Here we present an improvement of paleotemperature reconstructions for the Southern Ocean by combining new diatom data from the Pacific sector with published Atlantic and Indian sector reference data. The statistical analysis of 336 surface sediment samples recovered from a wide area of Southern Ocean environments defines a supra-regional reference data set for quantitative summer sea surface temperature (SSST) estimations. In situ temperature measurements covering the time span from approx. 1900 to 1991 were used as reference instead of more recent time series of satellite-derived data, possibly biased by ocean warming. Different transfer function (TF) models for the Imbrie and Kipp Method (IKM), the Modern Analog Technique (MAT), Weighted Averaging (WA), and Weighted Averaging Partial Least Squares (WAPLS) were tested. Best performance for IKM was obtained using the D336 set with 29 diatom taxa and three factors, resulting in root mean square error of prediction (RMSEP) of 0.833°C for SSST. MAT estimates were best with six analogs resulting in the lowest RMSEP of 0.812°C. WAPLS applied to D336 resulted in a RMSEP of 0.782°C. WA performed less well, expressed by a RMSEP of 0.974°C. Furthermore, two subsets for the Atlantic (D151) and the Pacific sectors (D107) were applied with IKM to test for the advantages of localized TFs. IKM-D151 and IKM-D107 performed comparably good as IKM-D336, with RMSEP of 0.71°C and 0.68°C, respectively. Application of the augmented reference data sets on two Pleistocene sediment records from the Atlantic (PS1768-8) and Pacific (PS58/271-1) sectors led to the best performance of IKM with D336, expressed by high overall communalities (>0.75) and fewer (PS1768-8) to no (PS58/271-1) no-analogs, compared to the regional data sets, proving IKM-D336 to deal better with higher assemblage variability. SSST estimates for both cores exhibit similar glacial/interglacial patterns for all four applied D336-based TF methods, with the best concordance between IKM and WAPLS.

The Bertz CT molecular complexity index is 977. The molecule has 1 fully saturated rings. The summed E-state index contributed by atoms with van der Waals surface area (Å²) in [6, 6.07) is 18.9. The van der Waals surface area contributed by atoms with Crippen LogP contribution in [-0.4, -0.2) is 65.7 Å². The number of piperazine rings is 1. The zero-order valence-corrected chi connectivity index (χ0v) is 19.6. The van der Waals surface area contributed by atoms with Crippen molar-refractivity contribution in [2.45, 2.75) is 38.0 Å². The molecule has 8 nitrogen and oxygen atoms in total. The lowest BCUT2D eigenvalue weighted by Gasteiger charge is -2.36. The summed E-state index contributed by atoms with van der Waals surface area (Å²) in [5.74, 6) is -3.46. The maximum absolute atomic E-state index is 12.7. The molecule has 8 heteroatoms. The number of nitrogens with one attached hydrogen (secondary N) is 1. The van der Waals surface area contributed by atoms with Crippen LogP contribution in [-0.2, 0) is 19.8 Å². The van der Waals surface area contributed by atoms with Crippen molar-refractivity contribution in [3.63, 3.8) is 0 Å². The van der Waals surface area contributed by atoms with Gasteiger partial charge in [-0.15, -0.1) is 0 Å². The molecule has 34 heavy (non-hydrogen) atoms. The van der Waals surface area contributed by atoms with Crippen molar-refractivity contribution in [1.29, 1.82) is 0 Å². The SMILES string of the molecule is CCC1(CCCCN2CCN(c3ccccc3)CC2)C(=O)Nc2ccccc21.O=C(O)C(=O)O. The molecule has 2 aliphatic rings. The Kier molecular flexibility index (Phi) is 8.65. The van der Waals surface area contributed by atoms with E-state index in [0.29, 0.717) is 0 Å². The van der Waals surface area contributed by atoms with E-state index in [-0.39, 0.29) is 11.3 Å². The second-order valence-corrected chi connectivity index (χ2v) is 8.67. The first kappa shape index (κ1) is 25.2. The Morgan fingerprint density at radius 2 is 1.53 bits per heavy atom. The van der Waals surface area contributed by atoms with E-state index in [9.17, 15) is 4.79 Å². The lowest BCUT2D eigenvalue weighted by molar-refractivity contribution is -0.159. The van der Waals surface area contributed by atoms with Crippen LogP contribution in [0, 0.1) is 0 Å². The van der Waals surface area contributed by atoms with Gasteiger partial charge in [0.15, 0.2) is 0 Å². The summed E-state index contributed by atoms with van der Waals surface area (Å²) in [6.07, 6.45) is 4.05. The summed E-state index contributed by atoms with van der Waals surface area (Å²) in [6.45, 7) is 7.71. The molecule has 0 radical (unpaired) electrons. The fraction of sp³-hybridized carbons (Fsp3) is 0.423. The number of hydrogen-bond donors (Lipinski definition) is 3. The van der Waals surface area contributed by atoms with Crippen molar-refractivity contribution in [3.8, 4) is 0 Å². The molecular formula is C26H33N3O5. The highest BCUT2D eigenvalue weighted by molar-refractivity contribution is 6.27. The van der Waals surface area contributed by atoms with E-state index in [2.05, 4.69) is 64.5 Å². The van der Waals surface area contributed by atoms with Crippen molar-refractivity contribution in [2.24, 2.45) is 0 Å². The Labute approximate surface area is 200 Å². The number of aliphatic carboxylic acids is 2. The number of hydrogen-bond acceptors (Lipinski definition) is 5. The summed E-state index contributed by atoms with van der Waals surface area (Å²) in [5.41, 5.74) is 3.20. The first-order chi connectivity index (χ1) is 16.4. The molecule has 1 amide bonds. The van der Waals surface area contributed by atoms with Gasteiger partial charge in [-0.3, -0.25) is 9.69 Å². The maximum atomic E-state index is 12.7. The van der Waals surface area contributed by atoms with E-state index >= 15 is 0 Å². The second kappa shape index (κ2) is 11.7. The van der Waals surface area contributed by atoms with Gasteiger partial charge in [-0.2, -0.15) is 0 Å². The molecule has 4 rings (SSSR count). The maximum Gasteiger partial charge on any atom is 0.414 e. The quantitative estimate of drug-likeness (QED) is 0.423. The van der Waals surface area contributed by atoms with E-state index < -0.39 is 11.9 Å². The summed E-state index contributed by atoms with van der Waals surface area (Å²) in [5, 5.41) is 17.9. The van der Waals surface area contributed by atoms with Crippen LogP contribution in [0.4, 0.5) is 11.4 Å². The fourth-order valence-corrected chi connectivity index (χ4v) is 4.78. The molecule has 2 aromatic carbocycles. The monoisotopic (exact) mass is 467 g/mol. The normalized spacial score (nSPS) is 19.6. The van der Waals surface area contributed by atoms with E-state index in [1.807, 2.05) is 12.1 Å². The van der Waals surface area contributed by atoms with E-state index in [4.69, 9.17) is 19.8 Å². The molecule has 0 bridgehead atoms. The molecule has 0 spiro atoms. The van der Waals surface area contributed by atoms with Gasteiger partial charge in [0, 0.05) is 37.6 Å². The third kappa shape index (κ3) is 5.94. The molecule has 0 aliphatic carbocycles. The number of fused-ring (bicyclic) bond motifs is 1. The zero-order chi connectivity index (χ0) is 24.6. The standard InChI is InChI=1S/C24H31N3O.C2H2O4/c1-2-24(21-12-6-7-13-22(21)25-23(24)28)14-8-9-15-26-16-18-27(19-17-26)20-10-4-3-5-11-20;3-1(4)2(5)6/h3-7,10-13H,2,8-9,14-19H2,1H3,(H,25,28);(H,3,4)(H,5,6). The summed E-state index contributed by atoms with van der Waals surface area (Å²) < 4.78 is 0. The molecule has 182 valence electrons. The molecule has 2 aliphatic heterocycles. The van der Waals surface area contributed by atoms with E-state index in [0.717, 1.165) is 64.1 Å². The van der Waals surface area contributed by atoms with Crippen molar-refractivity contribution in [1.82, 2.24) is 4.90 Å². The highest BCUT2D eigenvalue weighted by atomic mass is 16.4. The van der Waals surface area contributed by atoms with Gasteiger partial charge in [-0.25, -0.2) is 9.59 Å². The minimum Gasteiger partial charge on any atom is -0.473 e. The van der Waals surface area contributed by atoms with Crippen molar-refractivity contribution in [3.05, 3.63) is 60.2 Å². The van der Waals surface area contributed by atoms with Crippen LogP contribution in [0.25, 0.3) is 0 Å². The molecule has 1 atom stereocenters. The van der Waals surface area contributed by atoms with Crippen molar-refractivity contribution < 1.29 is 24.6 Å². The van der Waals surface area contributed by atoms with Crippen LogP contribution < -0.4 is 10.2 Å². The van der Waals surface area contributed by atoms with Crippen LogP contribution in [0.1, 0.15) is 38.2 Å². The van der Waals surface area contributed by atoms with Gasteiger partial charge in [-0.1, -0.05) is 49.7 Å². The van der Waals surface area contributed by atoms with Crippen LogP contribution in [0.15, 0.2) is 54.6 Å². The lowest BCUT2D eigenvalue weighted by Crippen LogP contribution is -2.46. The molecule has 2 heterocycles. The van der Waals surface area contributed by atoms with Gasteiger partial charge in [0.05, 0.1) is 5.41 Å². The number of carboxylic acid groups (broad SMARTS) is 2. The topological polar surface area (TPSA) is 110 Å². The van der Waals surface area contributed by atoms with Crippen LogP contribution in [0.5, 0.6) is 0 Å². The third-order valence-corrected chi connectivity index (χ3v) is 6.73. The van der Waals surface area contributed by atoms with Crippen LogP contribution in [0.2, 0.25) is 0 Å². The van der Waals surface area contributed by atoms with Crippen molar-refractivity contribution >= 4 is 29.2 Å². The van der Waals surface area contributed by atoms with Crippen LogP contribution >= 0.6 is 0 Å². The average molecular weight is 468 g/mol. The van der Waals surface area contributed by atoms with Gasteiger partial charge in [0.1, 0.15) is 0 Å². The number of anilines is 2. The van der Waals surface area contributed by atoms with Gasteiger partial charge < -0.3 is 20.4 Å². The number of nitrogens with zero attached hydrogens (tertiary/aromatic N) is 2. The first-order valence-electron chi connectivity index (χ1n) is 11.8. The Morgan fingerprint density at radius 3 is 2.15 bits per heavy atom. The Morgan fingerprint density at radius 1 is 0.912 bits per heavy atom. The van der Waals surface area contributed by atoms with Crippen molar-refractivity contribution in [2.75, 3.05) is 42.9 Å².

Helmholtz Research Programs > PACES II (2014-2018) > TOPIC 3: The earth system from a polar perspective > WP 3.1: Circumpolar climate variability and global teleconnections at seasonal to orbital time scales